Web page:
Do Bacteria Play a Role in Autoimmune Diseases?

bacterial involvement in autoimmune diseases

Researchers at Yale University have improved the health of mice with markers of autoimmune disease. But more than that, they’ve taken a look into the process that might be responsible for autoimmune disease – and that’s incredibly hopeful. And yes, bacterial involvement in autoimmune diseases looks very likely. But while they pretty clearly play a role, they’re not playing the hero.

The Study

The research, published in Science, was conducted on mice, with additional testing on human cells in vitro (e.g., in a Petri dish). These mice were genetically susceptible to autoimmune disorders.

Researchers had identified a gut pathobiont, Enterococcus gallinarum. A pathobiont is an organism that can potentially become pathogen, i.e. destructive. But it’s generally in a symbiotic (mutually beneficial) relationship with its host.

One factor implicated E. gallinarum in participating in the development of autoimmune disorders. It had been found in the biopsies taken from autoimmune patients (human patients).

So the study was looking at the effect of E. gallinarum on these susceptible mice.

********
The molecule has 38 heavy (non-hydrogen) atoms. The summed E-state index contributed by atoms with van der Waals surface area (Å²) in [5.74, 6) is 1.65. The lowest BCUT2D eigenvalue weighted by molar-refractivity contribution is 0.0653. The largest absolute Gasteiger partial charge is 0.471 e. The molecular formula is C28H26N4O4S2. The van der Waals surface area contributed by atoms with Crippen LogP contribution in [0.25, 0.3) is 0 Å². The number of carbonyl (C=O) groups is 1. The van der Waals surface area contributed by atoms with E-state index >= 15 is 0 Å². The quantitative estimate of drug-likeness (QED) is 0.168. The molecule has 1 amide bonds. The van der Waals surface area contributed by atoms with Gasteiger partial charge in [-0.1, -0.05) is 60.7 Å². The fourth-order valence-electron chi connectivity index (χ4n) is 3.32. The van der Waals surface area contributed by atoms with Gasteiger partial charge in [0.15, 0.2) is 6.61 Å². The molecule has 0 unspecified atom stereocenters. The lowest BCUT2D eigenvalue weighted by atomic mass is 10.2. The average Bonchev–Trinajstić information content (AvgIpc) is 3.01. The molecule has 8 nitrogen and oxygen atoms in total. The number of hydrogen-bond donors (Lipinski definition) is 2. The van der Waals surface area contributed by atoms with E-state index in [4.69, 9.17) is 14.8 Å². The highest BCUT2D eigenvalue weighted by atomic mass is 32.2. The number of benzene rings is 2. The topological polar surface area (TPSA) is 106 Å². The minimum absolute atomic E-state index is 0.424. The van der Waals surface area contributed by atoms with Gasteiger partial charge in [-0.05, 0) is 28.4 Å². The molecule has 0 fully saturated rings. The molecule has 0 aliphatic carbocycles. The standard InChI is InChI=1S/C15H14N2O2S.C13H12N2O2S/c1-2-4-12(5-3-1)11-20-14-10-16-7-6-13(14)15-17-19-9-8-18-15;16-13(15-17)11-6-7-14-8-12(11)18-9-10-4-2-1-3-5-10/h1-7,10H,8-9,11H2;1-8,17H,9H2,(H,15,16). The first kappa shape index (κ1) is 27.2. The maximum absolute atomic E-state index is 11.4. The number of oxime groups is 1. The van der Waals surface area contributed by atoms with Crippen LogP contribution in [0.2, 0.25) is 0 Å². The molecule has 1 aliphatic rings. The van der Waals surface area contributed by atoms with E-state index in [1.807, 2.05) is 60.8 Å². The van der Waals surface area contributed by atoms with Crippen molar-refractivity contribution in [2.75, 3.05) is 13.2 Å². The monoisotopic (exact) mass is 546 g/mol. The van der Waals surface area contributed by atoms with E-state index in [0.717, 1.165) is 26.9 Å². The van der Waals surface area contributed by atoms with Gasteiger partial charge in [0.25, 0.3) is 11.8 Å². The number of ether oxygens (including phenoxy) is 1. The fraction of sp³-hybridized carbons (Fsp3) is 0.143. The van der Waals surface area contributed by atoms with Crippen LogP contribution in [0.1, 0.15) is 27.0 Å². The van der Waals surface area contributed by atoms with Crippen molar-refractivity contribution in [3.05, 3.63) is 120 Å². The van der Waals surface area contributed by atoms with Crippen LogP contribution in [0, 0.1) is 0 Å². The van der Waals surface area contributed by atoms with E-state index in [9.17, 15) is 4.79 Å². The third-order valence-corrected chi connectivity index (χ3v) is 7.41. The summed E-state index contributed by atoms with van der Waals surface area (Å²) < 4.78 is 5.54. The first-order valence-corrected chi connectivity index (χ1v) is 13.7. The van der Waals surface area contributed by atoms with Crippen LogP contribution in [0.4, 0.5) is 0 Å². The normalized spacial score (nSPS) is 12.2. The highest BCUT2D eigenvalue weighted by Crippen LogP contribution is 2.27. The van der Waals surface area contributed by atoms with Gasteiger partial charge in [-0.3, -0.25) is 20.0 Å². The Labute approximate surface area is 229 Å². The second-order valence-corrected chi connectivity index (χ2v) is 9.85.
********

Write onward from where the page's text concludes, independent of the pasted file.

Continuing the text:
The Results

The mice did develop autoimmune disease, evidence for bacterial involvement in autoimmune diseases. And what’s more, researchers discovered:

  • Gut barrier disintegration (E. gallinarum would need to get past the gut barrier to escape into other parts of the body)
  • Evidence of a hijacked immune system (autoimmune immune system cells in the liver, gut, and lymph organs)
  • The big news.

The Big News

When the scientists gave the autoimmune diseases mice vancomycin, an antibiotic, they got better. They survived. And the autoimmune condition improved. So it seems the apparent cause of autoimmune disorders (in this instance) can be controlled or eliminated with antibiotics. And it’s strong evidence that, at least for those mice, it was the E. gallinarum that was the culprit.

E. gallinarum was only found in the livers of humans with autoimmune disease. It wasn’t found in the livers of those without. So it’s looking as if this particular little bacterium may be the one.


It’s a hopeful sign. Because if science does find bacterial involvement in autoimmune diseases? Then the next step will probably be much easier – killing it.